The Beheading of St. John the Baptist

29 Aug

The Beheading of Saint John the Baptist, 1608....


This blog about today’s lesser festival that focuses upon the beheading of St. John the Baptist is taking a slightly different focus that normal. So instead I am posting this  short sermon I preached on today’s lectionary a year ago at All Saints Church, Clifton (Bristol).

The  beheading of John the Baptist is contained within a Markan sandwich. It is flashback into the past from the present time. This sandwiching technique (known technically as ’intercalation’) is where one story is wrapped around another. The best-known example is a combination of Jesus‘ cursing of the fig tree and his demonstration in the temple.

Mark is flashing back from them present story of the mission of the 12 to the death of John the Baptist. During their mission the disciples move forward, reproducing and extending the ministry of Jesus, which leads to Herod’s curiosity and the account of John’s death.

John’s death at the birthday feast at Herod’s palace, as all the marks of good story. You have an adulterous king, scheming woman, violent death and the young attractive dancing women. It could almost be an episode of Eastenders. Herod and his family would easily put the most dysfunctional modern family to shame, with Herod recently been defeated by the father of his rejected first wife. His first wife also committed adultery against Herod. There was also murder of family members and a little bit of incest spice things up. Happy families it was not.

But why did Mark include this story wherein Luke it is covered by a short verse or two? It is because the story is intentionally linked with the mission of the 12. Is partly to do with the reason that people thought, at this time, the Jesus was only a prophet in the same level as John. However this point could easily be made without the elaborate retelling of the story of the birthday party in the death. He could be carried out in a brief note as in Luke. So why is in hearing such expansive vivid dramatic detail?

I think this is because of two reasons. The first is the link to the message of the 12 to the death of John the Baptist, just as the initial preaching Jesus was linked to John’s arrest in chapter 1 verse 14. The second more is the parallel of John’s death sentence by Herod (a fact confirmed by Josephus – a contemporary historian) to that of Jesus is condemnation to death by Pontius Pilate in Mark 15. For John’s death foreshadows Jesus’s own death, for Jesus to his righteous and will be put to death because of political manoeuvring. Both rulers are favourably impressed by the Jewish religious figures whose lives they therefore would prefer to spare; both wish to please the crowd by gesture of magnanimity; both are manipulated to carry out the deadly hostility of the third-party; both this seemingly in charge, become unwilling actors in a drama beyond their control.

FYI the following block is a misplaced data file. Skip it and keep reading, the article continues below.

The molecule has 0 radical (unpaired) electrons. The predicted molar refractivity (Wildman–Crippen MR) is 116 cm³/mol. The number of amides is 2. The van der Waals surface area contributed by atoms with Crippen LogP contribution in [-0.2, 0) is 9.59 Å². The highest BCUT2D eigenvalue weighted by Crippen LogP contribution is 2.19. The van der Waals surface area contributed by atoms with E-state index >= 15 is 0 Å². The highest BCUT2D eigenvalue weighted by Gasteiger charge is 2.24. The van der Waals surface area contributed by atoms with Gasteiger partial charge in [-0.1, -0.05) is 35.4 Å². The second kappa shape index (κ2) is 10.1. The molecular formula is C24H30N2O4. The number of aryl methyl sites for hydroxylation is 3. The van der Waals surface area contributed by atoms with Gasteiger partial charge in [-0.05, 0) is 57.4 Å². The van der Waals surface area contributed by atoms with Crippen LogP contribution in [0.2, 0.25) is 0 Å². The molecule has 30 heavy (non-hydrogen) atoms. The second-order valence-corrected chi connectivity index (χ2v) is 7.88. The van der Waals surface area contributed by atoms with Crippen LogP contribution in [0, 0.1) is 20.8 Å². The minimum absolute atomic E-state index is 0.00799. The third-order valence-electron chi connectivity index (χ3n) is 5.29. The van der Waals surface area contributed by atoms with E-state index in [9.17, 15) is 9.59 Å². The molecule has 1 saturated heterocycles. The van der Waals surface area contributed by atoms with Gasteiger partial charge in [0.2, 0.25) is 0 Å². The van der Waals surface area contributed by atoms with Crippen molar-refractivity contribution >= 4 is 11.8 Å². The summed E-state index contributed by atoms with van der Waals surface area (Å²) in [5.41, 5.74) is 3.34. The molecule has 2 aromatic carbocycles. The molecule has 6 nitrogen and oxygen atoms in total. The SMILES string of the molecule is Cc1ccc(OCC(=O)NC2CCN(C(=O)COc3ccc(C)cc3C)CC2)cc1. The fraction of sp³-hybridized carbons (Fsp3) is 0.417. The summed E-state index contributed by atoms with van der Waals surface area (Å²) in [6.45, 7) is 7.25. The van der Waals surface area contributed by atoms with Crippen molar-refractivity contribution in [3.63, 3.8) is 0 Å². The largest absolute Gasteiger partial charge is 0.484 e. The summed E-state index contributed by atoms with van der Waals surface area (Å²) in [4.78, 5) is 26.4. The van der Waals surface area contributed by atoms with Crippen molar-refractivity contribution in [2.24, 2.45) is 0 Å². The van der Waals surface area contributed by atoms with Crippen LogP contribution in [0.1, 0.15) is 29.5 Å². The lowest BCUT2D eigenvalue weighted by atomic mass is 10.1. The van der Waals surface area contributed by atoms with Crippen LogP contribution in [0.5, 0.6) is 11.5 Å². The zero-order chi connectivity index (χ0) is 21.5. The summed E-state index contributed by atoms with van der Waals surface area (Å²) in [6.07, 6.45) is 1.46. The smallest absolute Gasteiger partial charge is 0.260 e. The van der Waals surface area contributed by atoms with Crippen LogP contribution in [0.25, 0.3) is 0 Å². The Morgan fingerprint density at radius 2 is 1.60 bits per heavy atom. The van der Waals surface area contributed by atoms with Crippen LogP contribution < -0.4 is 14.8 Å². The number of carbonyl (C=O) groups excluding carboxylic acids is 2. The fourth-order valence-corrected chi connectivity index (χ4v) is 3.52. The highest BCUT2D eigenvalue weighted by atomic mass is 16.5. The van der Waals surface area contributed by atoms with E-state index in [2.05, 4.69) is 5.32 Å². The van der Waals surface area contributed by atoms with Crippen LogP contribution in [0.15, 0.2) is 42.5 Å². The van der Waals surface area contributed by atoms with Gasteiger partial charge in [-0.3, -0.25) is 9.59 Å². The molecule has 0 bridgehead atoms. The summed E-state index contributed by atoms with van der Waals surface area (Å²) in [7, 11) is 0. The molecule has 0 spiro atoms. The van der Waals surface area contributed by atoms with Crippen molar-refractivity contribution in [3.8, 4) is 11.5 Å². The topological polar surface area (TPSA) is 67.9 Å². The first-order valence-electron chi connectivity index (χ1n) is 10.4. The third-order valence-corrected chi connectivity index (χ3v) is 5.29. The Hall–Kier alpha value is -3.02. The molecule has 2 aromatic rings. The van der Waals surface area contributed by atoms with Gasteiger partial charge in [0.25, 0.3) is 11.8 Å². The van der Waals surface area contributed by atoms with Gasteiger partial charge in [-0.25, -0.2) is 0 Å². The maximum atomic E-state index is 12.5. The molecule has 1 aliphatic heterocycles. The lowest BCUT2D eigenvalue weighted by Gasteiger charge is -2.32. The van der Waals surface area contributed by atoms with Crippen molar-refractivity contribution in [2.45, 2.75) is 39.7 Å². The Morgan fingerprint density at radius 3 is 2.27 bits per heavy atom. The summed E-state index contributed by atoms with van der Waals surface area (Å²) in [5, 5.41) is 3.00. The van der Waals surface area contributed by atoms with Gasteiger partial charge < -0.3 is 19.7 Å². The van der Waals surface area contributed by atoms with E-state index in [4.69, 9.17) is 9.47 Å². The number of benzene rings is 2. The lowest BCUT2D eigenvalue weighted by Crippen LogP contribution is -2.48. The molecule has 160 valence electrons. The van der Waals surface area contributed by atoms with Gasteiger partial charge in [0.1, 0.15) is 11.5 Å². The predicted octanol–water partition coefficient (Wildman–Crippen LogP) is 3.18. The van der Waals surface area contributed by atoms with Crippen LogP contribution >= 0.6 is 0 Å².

By the means of this parallel marks accounts the picks the death of John as a foreshadowing of death of Jesus, in the same way the birth of John foreshadows the birth of Christ. John is the messenger, the herald the advance guard as it were of Christ’s ministry. But the time has come, and this is what Mark showing, and Christ’s ministry must overtake that of his ambassadors in John. This is when Christ first takes a step beyond the claim of being a prophet of either equal measure to John or reincarnation of John.

The gospel pattern in which this text is a key element describes the relationship between the bearer of God’s message and the powers that be – the political powers. The relationship is a permanent relevance to us as the disciples of Jesus.

As witnesses of Christ, we should not be surprised when, despite some signs of a positive response, they are oppressed by the political or religious power structures. The gospel never promised us an easy ride and least of all the Gospel of Mark. In Mark the court of Herod, like the Sanhedrin and Pilate’s court, is viewed with a cold eye of realism. The rule is good intentions are engulfed by ambition, envy, fear and compromise. God’s faithful witness becomes the victim.

One way to read the passage then, is in terms of success versus significance. Success, as  the world measure it, is seen in the court of Herod. There we find the chief of state and his advisers, the military commanders, the leading people of the country; they are the ones who can afford leisure and pleasure – they can get what they want when they want. John the Baptist is alone his cell doomed and helps to save his life in shocking contrast the glitter of successful people’s time. Our minds are constantly focused and fascinated by wealth and power in the intrigue of Herod’s court, yet the significance of the text lies in the depth that starkly simple prophet inhabits the prison. The gospel here invites us to look closely at success and then to choose significance as we follow Jesus on his way.

The second reading from Ephesians shows us the significance and the success we can hold onto. Every spiritual blessing, but being adopted as God’s children to Jesus. We have been mid-beamed by Christ’s blood and forgiven our sins. We have the success we could need so what about our significance?

In our significance does come in following Christ in his way. As Amos says, I am no prophet… And I am no clergyman nor clergyman son. The Lord has taken me and the Lord is leading me into his significance, reliance completely upon the success of Christ on the cross.



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